Scientists invent changing room curtain that nearly closes all the way
The world’s leading scientists have succeeded for the first time in reducing the gap between the changing room curtain and the wall of the cubicle.
Once thought an impossible feat, a crack team of world-class engineers, physicists and marine biologists have reduced ‘The Gap’ by an astonishing 0.006%.
The breakthrough will no doubt be met with praise by the millions of women a year who sustain injuries trying to close ‘The Gap’, while simultaneously trying to unbutton jeans or remove fiddly tops.
Theoretical physicist and project director Dr. Rhona Butler, 45, gave us an overview of the project’s ambitious origins: “It seems like a natural fact of life that in a changing room environment, curtains simply cease to function. But why is that? Is it because the curtain is too short? Is it a pleating issue? Are there magnets in there somehow? Were they designed by a vengeful God to test us? These are all questions my team and I ask ourselves every day.”
Lauren Bernardi, 26, a junior research assistant on said team, remembers the first time she encountered ‘The Gap’: “I was 14 and trying on a dress in Next. I thought I’d pulled the curtain all the way over but when I looked back there was a full two inches of space on each side. I pulled and pulled, but no matter what I did, I couldn’t get it to cover the doorway, despite there being more than enough material. That’s when I knew I had encountered one of the universe’s greatest mysteries.”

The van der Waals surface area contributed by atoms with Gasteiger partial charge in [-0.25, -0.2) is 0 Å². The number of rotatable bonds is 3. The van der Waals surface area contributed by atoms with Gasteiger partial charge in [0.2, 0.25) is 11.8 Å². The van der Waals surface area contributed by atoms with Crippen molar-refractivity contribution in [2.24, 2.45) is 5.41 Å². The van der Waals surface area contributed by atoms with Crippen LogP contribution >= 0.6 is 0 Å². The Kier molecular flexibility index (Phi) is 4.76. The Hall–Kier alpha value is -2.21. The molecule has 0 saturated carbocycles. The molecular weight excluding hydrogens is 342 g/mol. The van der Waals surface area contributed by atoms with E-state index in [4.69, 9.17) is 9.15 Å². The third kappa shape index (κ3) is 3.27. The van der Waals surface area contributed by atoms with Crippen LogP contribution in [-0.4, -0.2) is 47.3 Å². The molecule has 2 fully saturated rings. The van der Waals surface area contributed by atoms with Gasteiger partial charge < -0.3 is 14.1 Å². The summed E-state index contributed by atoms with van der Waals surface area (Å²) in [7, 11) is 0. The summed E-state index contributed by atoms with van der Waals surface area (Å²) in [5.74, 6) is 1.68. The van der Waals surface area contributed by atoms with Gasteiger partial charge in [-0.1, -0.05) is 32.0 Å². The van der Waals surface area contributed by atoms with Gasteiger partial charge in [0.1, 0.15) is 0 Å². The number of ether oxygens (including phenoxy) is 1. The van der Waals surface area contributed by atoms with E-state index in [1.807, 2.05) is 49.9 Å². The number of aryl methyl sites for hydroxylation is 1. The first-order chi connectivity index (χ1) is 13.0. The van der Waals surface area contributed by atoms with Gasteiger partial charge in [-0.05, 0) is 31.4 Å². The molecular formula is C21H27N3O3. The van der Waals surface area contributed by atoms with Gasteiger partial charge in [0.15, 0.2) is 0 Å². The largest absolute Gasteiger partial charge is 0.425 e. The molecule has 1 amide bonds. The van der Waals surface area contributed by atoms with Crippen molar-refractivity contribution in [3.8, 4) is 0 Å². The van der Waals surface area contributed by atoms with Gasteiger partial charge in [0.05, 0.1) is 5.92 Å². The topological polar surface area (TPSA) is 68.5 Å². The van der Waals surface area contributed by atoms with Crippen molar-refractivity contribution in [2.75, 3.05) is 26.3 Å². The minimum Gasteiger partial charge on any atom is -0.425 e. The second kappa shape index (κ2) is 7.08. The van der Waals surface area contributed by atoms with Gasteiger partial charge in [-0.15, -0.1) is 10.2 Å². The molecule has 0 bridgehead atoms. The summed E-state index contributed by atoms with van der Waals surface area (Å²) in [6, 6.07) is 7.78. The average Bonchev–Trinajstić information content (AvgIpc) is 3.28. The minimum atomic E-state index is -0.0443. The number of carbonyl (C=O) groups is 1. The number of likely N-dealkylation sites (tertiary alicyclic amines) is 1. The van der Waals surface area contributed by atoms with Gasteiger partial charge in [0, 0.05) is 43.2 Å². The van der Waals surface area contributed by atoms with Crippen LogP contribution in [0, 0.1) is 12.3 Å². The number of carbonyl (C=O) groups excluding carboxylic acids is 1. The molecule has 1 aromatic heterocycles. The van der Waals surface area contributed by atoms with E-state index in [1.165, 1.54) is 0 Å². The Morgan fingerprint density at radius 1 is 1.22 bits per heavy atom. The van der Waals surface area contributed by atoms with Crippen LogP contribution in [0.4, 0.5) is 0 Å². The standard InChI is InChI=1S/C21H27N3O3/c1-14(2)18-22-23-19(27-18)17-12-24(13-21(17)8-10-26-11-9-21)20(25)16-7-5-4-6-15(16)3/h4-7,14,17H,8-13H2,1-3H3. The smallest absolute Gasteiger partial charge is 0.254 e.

Dr. Butler’s dream team is comprised of scientists from over 20 countries, yet they receive no funding from national governments. Instead, the team’s eye-watering overhead costs are met by individual donations from every woman who’s ever been in a changing room.
With a reduction of 0.006%, progress might appear slow on the face of it, but Dr. Butler is optimistic that some unfathomable future technology, like a door, or indeed a simple fastener, may bring about a utopia where accidentally flashing a tit in H&M becomes a thing of the past.